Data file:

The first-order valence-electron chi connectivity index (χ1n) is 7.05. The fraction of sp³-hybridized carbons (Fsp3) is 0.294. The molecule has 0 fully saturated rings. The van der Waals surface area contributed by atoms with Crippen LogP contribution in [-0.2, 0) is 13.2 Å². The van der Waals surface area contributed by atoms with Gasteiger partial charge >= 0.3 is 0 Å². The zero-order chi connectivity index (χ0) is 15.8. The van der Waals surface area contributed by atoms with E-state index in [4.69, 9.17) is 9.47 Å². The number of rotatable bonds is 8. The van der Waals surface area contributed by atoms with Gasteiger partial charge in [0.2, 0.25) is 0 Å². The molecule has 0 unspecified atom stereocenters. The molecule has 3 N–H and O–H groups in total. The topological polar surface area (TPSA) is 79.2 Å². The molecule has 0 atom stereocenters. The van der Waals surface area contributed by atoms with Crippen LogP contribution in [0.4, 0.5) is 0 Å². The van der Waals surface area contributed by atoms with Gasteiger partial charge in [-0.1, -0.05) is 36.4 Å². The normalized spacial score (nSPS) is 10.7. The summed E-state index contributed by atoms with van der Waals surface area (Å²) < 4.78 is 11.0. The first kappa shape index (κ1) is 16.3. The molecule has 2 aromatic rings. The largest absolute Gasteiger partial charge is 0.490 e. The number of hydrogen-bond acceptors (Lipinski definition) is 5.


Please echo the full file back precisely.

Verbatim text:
The first-order valence-electron chi connectivity index (χ1n) is 7.05. The fraction of sp³-hybridized carbons (Fsp3) is 0.294. The molecule has 0 fully saturated rings. The van der Waals surface area contributed by atoms with Crippen LogP contribution in [-0.2, 0) is 13.2 Å². The van der Waals surface area contributed by atoms with Gasteiger partial charge >= 0.3 is 0 Å². The zero-order chi connectivity index (χ0) is 15.8. The van der Waals surface area contributed by atoms with E-state index in [4.69, 9.17) is 9.47 Å². The number of rotatable bonds is 8. The van der Waals surface area contributed by atoms with Gasteiger partial charge in [0.2, 0.25) is 0 Å². The molecule has 0 unspecified atom stereocenters. The molecule has 3 N–H and O–H groups in total. The topological polar surface area (TPSA) is 79.2 Å². The molecule has 0 atom stereocenters. The van der Waals surface area contributed by atoms with Crippen LogP contribution in [0.4, 0.5) is 0 Å². The van der Waals surface area contributed by atoms with Gasteiger partial charge in [-0.1, -0.05) is 36.4 Å². The normalized spacial score (nSPS) is 10.7. The summed E-state index contributed by atoms with van der Waals surface area (Å²) < 4.78 is 11.0. The first kappa shape index (κ1) is 16.3. The molecule has 2 aromatic rings. The largest absolute Gasteiger partial charge is 0.490 e. The number of hydrogen-bond acceptors (Lipinski definition) is 5.